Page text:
Anti-Education by Friedrich Nietzsche review – why mainstream culture, not the uuniversities, Is Doing Our Best Thinking

John Gray:

Throughout his life Nietzsche thought of himself as an educator, but the time he spent working in higher education was not long and much of it he found frustrating. Appointed professor in classical philology at the University of Basel in 1869 when he was only 24 years old, he was seen as a prodigy with a brilliant career ahead of him. However, he left academic life in 1878, due to his worsening health and increasing disillusionment with institutionalised scholarship. The writings for which he is most remembered were written in the following decade, which he spent wandering restlessly around Europe. Then, in 1889, he suffered a disastrous mental collapse from which he never recovered.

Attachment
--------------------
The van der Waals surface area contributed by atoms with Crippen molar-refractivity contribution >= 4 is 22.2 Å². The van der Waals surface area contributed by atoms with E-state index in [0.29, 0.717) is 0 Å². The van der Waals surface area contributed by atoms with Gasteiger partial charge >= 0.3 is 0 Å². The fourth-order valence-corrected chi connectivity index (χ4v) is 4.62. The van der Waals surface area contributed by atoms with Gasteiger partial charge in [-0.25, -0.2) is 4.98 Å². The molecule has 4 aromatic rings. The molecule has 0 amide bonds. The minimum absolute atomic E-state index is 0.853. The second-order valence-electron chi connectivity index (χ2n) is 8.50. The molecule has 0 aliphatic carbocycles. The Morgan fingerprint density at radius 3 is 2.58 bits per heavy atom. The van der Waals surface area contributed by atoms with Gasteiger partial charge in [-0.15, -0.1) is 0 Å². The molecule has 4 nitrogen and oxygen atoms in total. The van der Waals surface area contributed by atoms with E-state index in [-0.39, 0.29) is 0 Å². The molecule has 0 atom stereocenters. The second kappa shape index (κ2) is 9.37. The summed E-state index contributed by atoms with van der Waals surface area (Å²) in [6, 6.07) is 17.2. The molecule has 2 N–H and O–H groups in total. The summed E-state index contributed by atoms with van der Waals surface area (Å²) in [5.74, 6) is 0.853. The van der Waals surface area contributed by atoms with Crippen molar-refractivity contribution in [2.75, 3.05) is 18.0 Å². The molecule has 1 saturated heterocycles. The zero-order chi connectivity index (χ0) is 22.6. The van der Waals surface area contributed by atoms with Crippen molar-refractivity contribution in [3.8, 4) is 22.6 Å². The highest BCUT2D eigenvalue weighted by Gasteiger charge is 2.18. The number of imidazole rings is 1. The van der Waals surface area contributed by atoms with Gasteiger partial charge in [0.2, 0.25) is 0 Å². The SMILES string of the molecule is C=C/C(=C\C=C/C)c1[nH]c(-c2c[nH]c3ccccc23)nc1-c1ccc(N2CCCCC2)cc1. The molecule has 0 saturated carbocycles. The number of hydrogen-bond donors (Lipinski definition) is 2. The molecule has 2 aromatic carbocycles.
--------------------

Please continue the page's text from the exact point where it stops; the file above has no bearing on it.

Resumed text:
Until his death in 1900 Nietzsche remained a mute invalid under the guardianship of his sister Elisabeth, a repulsive individual with whom he quarrelled bitterly when she married an antisemitic high school teacher, Bernhard Förster, and accompanied him to found an “Aryan” colony, Nueva Germania, in Paraguay. Following the failure of the fly-blown settlement and the suicide of her husband, Elisabeth Förster-Nietzsche continued promoting racist ideas by seizing control of her helpless brother’s writings, establishing a Nietzsche Archive and methodically deleting passages in which he lambasted the “race swindle”. For this service she was duly rewarded. On the basis of a highly selective biography and a heavily redacted compilation of Nietzsche’s writings that she published under the title The Will to Power, she was several times nominated by admiring German academics for the Nobel prize in literature. When she died in 1935, Hitler attended her funeral.